Leonard Woolf’s journey shows us why the Labour party needs room for intellectual flexibility, writes Luke Reader
Towards the end of 1957, Leonard Woolf ordered boxes of Israeli oranges and grapefruits to send to his friends. Not much surprise there perhaps. Woolf had visited Israel earlier that year and found much to admire in the vibrancy of the newly established state.
But earlier in his career, Woolf had been deeply critical of the Palestinian mandate and of Zionism itself. Best remembered today as the husband of Virginia Woolf, Leonard was also an accomplished literary critic and writer, who, as secretary of the advisory committees on imperial and international questions between 1918 and 1945, directed colonial and foreign policy for the British Labour party.
Labour had supported the idea of a Jewish homeland since 1917. There were several reasons for this: sympathy for an oppressed minority, a belief in self-determination, and ideological alignment with the collectivist approach to agriculture, public services, and enterprise of settlers in Palestine. Despite the fact that he was a non-practicing Jew who nevertheless used Jewish ethics and philosophy to guide his own public activities, Woolf did not share this point of view.
Today, the recrudescence of antisemitism and antipathy towards Israel has mired Labour in crisis. A vocal pro-Palestinian minority, from which Jeremy Corbyn draws support, all too frequently conducts criticism of Israel using antisemitic tropes, while an evolving conversation about racism continually excludes antisemitism.
But if Labour is stuck,Woolf’s shifting perspective offers a route out.
The distant echo of Woolf’s criticisms still reverberate. Woolf supported strict limits on Jewish immigration to Palestine. In his memoir, The Journey Not The Arrival Matters (1969), he wrote: ‘the savage xenophobia of human beings is so great that the introduction into any populated country of a large racial, economic, religious, or cultured minority always leads to hatred, violence, and political and social disaster.’ In sum, by their actions Jews authored their own misfortune. Familiar, huh?
The philosophical tenets of Zionism were also troubling. Woolf was a powerful advocate for internationalism. In the New Statesman in 1915, he explained that cooperation across political borders – particularly through courts and assemblies that would arbitrate territorial disputes, oversee disarmament, and organize a fairer distribution of colonial resources – would denote historical progress. Under Woolf’s guidance, these ideas formed the bedrock of foreign and imperial policy for Labour between the wars; they also helped shape the nascent League of Nations. By contrast, as Woolf recalled in Sowing (1961), Zionism was a reversion to the chauvinism that had ignited in war in 1914.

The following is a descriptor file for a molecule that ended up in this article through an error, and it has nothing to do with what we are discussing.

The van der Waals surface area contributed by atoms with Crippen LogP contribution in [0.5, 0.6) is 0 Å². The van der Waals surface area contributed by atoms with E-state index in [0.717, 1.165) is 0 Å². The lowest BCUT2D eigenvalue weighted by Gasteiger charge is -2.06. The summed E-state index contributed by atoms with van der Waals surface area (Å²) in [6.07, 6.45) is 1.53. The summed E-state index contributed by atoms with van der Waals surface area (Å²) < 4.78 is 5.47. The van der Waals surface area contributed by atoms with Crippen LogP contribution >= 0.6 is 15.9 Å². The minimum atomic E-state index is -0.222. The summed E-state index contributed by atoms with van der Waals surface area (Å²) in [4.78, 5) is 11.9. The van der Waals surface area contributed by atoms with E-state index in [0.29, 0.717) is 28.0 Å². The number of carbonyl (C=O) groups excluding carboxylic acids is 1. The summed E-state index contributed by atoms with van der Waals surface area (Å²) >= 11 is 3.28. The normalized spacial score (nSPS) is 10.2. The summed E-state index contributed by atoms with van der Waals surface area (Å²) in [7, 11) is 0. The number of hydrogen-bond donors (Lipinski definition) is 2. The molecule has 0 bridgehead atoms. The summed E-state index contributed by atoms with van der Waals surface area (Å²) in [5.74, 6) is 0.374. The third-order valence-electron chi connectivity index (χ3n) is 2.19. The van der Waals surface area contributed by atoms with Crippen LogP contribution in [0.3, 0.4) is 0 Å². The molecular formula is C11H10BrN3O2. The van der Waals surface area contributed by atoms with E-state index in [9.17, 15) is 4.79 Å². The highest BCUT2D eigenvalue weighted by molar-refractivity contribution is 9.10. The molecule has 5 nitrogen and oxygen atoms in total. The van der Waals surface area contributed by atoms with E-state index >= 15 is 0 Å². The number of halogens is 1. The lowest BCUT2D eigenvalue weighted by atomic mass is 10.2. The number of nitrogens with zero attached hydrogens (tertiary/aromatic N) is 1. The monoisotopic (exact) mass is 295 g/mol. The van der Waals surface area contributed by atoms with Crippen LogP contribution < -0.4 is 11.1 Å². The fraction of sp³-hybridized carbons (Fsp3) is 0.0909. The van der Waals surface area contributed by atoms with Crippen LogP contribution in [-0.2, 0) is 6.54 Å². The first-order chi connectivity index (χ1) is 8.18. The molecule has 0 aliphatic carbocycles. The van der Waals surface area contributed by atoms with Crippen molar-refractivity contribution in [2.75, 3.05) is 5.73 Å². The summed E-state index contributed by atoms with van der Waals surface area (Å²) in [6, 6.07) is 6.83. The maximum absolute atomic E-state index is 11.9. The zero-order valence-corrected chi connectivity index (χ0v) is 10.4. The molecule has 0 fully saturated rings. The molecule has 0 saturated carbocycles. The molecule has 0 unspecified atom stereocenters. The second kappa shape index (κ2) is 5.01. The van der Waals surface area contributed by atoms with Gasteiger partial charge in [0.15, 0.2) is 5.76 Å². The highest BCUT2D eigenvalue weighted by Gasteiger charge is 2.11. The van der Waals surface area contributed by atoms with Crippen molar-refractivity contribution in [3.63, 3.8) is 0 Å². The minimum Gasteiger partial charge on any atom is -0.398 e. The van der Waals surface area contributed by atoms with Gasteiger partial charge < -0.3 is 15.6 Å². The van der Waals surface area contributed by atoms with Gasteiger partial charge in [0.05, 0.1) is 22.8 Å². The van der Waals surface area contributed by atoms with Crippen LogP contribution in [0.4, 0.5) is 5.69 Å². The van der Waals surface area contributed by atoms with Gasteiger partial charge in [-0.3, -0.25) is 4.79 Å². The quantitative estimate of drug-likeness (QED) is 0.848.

To Woolf, Jews had long been a model of internationalism. This was due to their minority status. In Quack! Quack! (1935), he wrote that equal rights for ‘western Jews’ arrived because they ‘long ago abandoned tribal and racial delusions.’ More significantly, setting aside atavistic ‘racial altars’ allowed Jews to a build a culture around ‘the traditions both of his own and of a world civilization.’ Writing in the New Statesman in 1940, Woolf stated that the models of assimilation found in the United States offered the best prospect for Jews. In Europe, fascist legal restrictions forced an identity upon Jews that invited further repression, while Zionism incited nationalist reaction in Palestine.
So what changed Woolf’s mind? Put simply, Israel. Its existence was a fait accompli. But Woolf also saw in Israel a positive expression of internationalism.
Woolf considered Israel a society driven by a spirit of collective enterprise. It had made itself a nation. In The Journey Not The Arrival Matters, he presented Israel as an international community in microcosm, where settlers ‘creat[ed] materially out of the rocky soil and spiritually out of the terrible history of all the peoples of the world, in all the millennia since Adam, a new civilized way of life.’ Haunted by the Holocaust, and beset by enemies on its borders, Jews from across the world gathered in Israel to pursue a greater vision that dissolved national identity and political belief.
So why does Woolf matter? Well, he changed his mind.
Woolf considered dogmatic adherence to ideology a form of religious obscurantism. The Labour party was an effective vehicle for advancing social change because it tested different propositions according to the needs of a particular situation. In Woolf’s case, he understood that the conditions determining his argument had changed. Rather than make his analysis fit a particular agenda, he looked to see how he could adapt to changing circumstance.
Labour today seems consumed by certainty. Orthodoxy is a key measure of belonging. Purity tests about policy distinguish authentic members from the Tory or Blairite stooge. In turn, expressing concerns about antisemitism becomes a smear on Corbyn and the view of the world he represents that requires excision. But as Woolf shows, you do not need to give up principles. You need to think about them.
Luke Reader is a lecturer in the English Department at Case Western Reserve University in Cleveland, Ohio. He received a PhD in History from University of California, Irvine and researches internationalism, liberal philosophy, and the Labour party. He is originally from the UK and worked in the civil service between 1999 and 2002
Photo: Bundesarchiv, Bild 183-L14404 / CC-BY-SA 3.0 [CC BY-SA 3.0], via Wikimedia Commons
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